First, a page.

What are voluntary after-tax super contributions

A voluntary after-tax super contribution – also called a non-concessional or personal contribution – is money you choose to pay into your super fund from your after-tax income or savings. This is different from salary sacrificing (a concessional contribution) which happens before your income is taxed.

You can make voluntary after-tax contributions to your superannuation throughout the financial year – as a regular transfer or a one-off payment.

Benefits of making after-tax super contributions

  • Boost your super
    Even contributing a small amount each week or month can make a difference to how much superannuation you have in retirement, thanks to the beauty of compound interest.
    Because you've already paid tax on this money, these contributions aren't taxed again as they enter your fund.
  • Claim more at tax time
    As well as adding to your retirement savings, if you make payments into your super account from your after-tax income you might be able to claim a tax deduction and reduce the amount of income tax you pay – potentially putting more money in your pocket at tax time.
    Be aware that once you claim a tax deduction, your contributions change from non-concessional (after-tax) to concessional (before-tax) which mean they are subject to contributions tax at a rate of 15% and count towards your yearly contributions cap on before-tax contributions.
  • Get a bonus from the Government
    If you earn less than $56,112 per year1 and make after-tax contributions to your super, the Government could reward you by adding even more to your balance with a super co-contribution of up to $500 a year. It's important to note that you would not be eligible for the co-contribution on any amounts you claim as a tax deduction.

What else to consider

  • There are some restrictions and conditions to claiming a tax deduction for voluntary after-tax contributions.
  • Make sure you give your superannuation fund your tax file number to avoid paying more tax on your super or having your contribution returned to you.
  • You may want to consider salary sacrificing as a tax-effective way to build your super balance.
  • It's important to remember that once you reach age 75, the Government doesn’t let you make any personal contributions to your super.

To find out more, download our Personal Contributions Guide (pdf).

Contribution caps

There are some limits to how much you can contribute to your super fund each year. If you go above these limits, you may pay extra tax, so it's worth understanding how they work.

How to get started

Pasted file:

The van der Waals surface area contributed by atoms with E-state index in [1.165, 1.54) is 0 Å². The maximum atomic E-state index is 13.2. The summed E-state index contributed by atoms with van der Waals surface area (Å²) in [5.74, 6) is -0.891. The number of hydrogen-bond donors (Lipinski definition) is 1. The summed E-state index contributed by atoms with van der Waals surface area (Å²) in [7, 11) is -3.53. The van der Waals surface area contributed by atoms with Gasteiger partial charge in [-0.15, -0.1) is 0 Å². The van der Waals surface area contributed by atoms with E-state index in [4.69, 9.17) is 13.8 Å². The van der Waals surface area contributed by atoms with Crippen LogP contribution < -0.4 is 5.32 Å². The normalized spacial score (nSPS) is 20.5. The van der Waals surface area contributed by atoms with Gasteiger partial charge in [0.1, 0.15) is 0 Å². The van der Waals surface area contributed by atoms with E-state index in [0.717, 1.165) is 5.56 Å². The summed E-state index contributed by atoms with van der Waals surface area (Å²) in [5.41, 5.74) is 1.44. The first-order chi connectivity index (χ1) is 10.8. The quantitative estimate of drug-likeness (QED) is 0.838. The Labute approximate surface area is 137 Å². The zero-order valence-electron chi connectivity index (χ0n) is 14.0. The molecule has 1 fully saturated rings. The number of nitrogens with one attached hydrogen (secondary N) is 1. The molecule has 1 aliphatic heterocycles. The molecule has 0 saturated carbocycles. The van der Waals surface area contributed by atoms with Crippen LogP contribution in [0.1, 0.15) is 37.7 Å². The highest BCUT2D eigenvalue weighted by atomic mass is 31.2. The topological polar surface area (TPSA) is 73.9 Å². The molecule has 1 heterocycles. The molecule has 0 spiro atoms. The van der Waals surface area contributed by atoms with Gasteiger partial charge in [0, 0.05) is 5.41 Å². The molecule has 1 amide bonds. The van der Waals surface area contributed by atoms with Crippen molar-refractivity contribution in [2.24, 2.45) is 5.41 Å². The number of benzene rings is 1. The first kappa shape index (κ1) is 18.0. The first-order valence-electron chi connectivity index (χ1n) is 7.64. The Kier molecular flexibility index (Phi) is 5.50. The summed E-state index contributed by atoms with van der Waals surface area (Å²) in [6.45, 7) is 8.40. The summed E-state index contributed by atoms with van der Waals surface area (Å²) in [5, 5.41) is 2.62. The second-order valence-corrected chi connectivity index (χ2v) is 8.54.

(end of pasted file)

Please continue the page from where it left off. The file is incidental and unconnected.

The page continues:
Making after-tax contributions is easy; you can make a one-off deposit or regular payments.

You can:

  • Use your BPAY® details found on your annual statement, in our app, or in Member Online
  • Set up regular contributions by contacting your payroll office or, if you work for the Queensland Government or a related entity, by completing this form (pdf)
  • Make one-off contributions via cheque or money order, either by sending us a completed Deposit form (pdf) or in person at one of our Member Centres.

Frequently asked questions Show all Hide all

If you return to work after retiring, whether or not you can make voluntary contributions to your super depends on your age.

Under 67 years old, you can make contributions; after that age, it depends on how much you work and what your super balance is.

When making non-concessional contributions, if you're aged 67 or older (previously 65), you'll need to meet the work test.

This means you're working for at least 40 hours over a period of 30 consecutive days during the financial year. You can work for an employer or be self-employed, in any business trade, profession, vocation, calling, occupation, or employment.

However, if you're aged 67-74 and your total super balance was less than $300,000 as at the previous 30 June, you're covered by the work test exemption. This means you can contribute to your super for 12 months from the end of the financial year in which you last met the work test.

If you don't meet the work test or work test exemption, your employer can still make super contributions to your fund.

Once you turn 75, you can't make any more personal contributions to your super account.

If you withdrew some of your super early because of the financial impacts of the COVID-19 pandemic, you can choose to recontribute that amount back into your super as a personal contribution. It is not included in your contributions cap and you can't claim the contribution as a tax deduction.

Since this is a new rule introduced from 1 July 2021, the government and the industry are still developing the recontribution process. For more information, please see the ATO's More Flexible Superannuation page.